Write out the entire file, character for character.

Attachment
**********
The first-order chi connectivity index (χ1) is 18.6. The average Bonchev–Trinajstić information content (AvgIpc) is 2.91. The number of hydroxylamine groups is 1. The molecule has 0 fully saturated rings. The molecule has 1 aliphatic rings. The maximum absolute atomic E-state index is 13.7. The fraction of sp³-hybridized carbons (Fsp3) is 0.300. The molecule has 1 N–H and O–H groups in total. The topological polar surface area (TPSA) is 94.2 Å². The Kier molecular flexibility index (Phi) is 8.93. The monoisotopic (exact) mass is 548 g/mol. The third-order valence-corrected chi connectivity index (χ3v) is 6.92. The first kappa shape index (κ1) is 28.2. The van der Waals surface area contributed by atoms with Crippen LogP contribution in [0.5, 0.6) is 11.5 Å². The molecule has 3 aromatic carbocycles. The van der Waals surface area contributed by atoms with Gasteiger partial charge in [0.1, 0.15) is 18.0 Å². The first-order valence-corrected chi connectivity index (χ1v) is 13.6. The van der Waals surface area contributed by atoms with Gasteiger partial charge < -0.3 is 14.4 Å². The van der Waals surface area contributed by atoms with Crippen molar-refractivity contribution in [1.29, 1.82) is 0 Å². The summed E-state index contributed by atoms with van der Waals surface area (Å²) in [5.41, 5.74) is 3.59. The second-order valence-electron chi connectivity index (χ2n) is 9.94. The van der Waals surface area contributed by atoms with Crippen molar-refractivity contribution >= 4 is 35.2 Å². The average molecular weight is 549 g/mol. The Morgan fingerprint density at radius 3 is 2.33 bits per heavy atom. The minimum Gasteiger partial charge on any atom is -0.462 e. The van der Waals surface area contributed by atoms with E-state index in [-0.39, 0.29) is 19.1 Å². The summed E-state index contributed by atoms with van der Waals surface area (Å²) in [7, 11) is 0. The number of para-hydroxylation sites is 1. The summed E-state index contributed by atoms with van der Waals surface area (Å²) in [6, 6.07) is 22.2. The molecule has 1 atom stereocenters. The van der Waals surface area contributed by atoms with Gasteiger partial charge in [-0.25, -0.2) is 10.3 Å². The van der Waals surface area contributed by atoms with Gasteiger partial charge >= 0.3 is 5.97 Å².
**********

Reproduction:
The first-order chi connectivity index (χ1) is 18.6. The average Bonchev–Trinajstić information content (AvgIpc) is 2.91. The number of hydroxylamine groups is 1. The molecule has 0 fully saturated rings. The molecule has 1 aliphatic rings. The maximum absolute atomic E-state index is 13.7. The fraction of sp³-hybridized carbons (Fsp3) is 0.300. The molecule has 1 N–H and O–H groups in total. The topological polar surface area (TPSA) is 94.2 Å². The Kier molecular flexibility index (Phi) is 8.93. The monoisotopic (exact) mass is 548 g/mol. The third-order valence-corrected chi connectivity index (χ3v) is 6.92. The first kappa shape index (κ1) is 28.2. The van der Waals surface area contributed by atoms with Crippen LogP contribution in [0.5, 0.6) is 11.5 Å². The molecule has 3 aromatic carbocycles. The van der Waals surface area contributed by atoms with Gasteiger partial charge in [0.1, 0.15) is 18.0 Å². The first-order valence-corrected chi connectivity index (χ1v) is 13.6. The van der Waals surface area contributed by atoms with Gasteiger partial charge < -0.3 is 14.4 Å². The van der Waals surface area contributed by atoms with Crippen molar-refractivity contribution in [1.29, 1.82) is 0 Å². The summed E-state index contributed by atoms with van der Waals surface area (Å²) in [5.41, 5.74) is 3.59. The second-order valence-electron chi connectivity index (χ2n) is 9.94. The van der Waals surface area contributed by atoms with Crippen molar-refractivity contribution >= 4 is 35.2 Å². The average molecular weight is 549 g/mol. The Morgan fingerprint density at radius 3 is 2.33 bits per heavy atom. The minimum Gasteiger partial charge on any atom is -0.462 e. The van der Waals surface area contributed by atoms with E-state index in [-0.39, 0.29) is 19.1 Å². The summed E-state index contributed by atoms with van der Waals surface area (Å²) in [7, 11) is 0. The number of para-hydroxylation sites is 1. The summed E-state index contributed by atoms with van der Waals surface area (Å²) in [6, 6.07) is 22.2. The molecule has 1 atom stereocenters. The van der Waals surface area contributed by atoms with Gasteiger partial charge in [-0.25, -0.2) is 10.3 Å². The van der Waals surface area contributed by atoms with Gasteiger partial charge >= 0.3 is 5.97 Å².